Do you have high anxiety or panic attacks? Read this post and look for God’s promises.
The language of the Old Testament is Hebrew, and the main word for peace is shalom (pronounced shah-loam and appears 237 times), which means “prosperity, well-being, health, completeness, safety” (Mounce, p. 502).
The New Testament, written in Greek, uses the word eirēnē (pronounced ay-ray-nay, used 92 times, and we get the name Irene from it). In classical Greek, used long before the New Testament was written, it means a cessation of hostilities or war and a state of law and order that “makes the fruits of prosperity possible” (Mounce, p. 503). That is, when a society is in peace, life can proceed in order and prosperity and well-being and safety.
“In other words, ‘peace’ is a state of being that lacks nothing and has no fear of being troubled in its tranquility; it is euphoria coupled with security. … This peace is God’s favor bestowed on his people. Not all people receive this peace—only those who have been reconciled to God” (ibid.). When we say peace as a greeting, it communicates blessing (ibid.). Peace “is the opposite of disorder” (ibid.).
BDAG, the authoritative NT Greek lexicon, has these definitions for the noun depending on the context:
(1) “a state of concord, peace, harmony” between governments and people; the opposite is the sword (Matt. 10:34 // Luke 12:51). It is “harmony in personal relationships, peace, harmony.” It means “good order,” which is the opposite of turmoil and disorder (1 Cor. 14:33). There is a way or path of peace that leads to peace (Rom. 3:17). We are called to strive for or pursue peace (Rom. 14:19; 2 Tim. 2:22).
(2) It is “a state of well-being, peace.” Through salvation we have peace with God (Rom. 5:1). We have peace that has been brought through Christ (Col. 3:15). We are to run towards the goal of peace (2 Pet. 3:14; Rom. 8:6). It is the essential characteristic of the Messianic Age (Acts 10:36; Rom. 10:15). An angel greeted and promised the shepherds peace on earth at the birth of the Messiah (Luke 2:29).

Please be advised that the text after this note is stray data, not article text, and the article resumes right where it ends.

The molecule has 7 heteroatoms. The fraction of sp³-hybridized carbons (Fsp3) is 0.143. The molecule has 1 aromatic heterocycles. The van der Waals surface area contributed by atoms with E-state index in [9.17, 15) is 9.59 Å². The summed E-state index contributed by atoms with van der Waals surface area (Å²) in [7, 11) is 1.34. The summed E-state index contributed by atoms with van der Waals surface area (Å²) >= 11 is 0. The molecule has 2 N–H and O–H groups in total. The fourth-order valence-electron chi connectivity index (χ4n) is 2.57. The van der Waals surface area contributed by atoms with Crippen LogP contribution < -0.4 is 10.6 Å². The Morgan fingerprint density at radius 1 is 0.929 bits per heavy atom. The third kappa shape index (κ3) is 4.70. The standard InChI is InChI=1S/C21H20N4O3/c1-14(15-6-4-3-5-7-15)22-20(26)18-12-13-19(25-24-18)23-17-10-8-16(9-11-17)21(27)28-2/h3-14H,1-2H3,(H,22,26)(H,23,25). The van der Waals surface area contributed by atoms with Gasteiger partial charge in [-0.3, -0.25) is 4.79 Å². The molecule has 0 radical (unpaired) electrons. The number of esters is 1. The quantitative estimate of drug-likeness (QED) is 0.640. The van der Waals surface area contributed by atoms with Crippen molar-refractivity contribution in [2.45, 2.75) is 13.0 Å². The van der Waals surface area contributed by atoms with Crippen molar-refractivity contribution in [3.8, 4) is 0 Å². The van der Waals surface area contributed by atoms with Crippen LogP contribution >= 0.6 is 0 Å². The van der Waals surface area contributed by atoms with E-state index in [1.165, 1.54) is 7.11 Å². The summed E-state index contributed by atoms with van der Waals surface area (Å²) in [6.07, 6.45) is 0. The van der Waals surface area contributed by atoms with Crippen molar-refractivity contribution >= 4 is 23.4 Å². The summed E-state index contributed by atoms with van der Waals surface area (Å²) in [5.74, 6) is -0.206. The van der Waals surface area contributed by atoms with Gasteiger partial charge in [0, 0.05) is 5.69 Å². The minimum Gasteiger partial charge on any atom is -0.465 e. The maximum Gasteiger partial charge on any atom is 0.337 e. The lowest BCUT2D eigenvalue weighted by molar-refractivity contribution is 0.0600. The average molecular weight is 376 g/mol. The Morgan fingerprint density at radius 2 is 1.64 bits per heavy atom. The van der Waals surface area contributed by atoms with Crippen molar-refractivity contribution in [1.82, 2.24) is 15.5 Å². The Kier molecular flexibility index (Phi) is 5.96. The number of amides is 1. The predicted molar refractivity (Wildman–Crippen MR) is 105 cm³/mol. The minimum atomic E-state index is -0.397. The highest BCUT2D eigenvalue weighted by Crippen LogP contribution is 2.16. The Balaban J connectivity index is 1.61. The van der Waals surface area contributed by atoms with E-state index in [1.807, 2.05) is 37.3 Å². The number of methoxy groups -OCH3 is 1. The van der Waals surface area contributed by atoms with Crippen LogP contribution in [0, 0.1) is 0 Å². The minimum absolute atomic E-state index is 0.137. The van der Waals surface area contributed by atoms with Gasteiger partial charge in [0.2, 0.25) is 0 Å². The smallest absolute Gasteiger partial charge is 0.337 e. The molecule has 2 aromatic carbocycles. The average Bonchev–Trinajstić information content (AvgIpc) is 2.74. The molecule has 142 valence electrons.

Now let’s look at cognates (words that have different forms but are related).
Making peace is eirēnopoieō (pronounced ay-ray-noh-poi-eh-oh) and is used only in Col. 1:20. This is the act of causing “a right or harmonious relationship, make peace.”
The endeavor to reconcile persons who have disagreements is called eirēnopoios (pronounced ay-ray-oh-poi-ohss). It literally means “peace-making.”
The adjective is eirēnikos (pronounced ay-ray-nee-kohss) and it is linked with righteousness (Heb. 12:11) and it can be translated as “peace-loving.”
The verb is eirēneuō (pronounced ay-ray-new-oh). It means to “cause others to live in peace, reconcile”; “to be at peace”; “to live in peace, be at peace.” A literal and awkward translation of one sense of the verb would be “peace-ify.” We have the verb pacify, which means to calm the two striving sides down. The verb also means to “keep the peace” (Matt. 9:50; Rom. 12:18; 1 Thess. 5:13). Or it means to “live in peace” (2 Cor. 13:11).
Now let’s apply these definitions.
We are called not to be anxious about anything, but in every situation by prayer and petition, with thanksgiving, present our requests to God. And the peace of God, which passes all understanding, will guard our hearts and our minds in Christ Jesus (Phil. 4:5-7). Further, we are supposed to think on things that are true, noble, right, pure, lovely, admirable, excellent or praiseworthy, and then the God of peace will be with us (Phil. 4:8-9, NIV’s choice of words). God is the God of peace; he is the source of peace. Prayer and petitions and thinking on the right things will bring us peace. Renew the mind with godly things, and then and only can you have peace.
How does this post help me grow in Christ?
Peace flows from the heart of God, goes through salvation in Christ, enters the hearts of all his disciples, and works in the Christian community, and finally goes outward to the larger world. Only in Christ can the world experience lasting peace.
Maintain your peace with him first, with each other, and within yourself.
Great promise to hold on to:
“You will keep in perfect peace those whose minds are steadfast, because they trust in you” (Is. 26:3, NIV)
If you go through panic attacks, pray that verse out loud. If you have your prayer language, a wonderful gift from God, then use it. Don’t neglect it. If you don’t have it, seek God for it. It is available to you.
Written by James Malcolm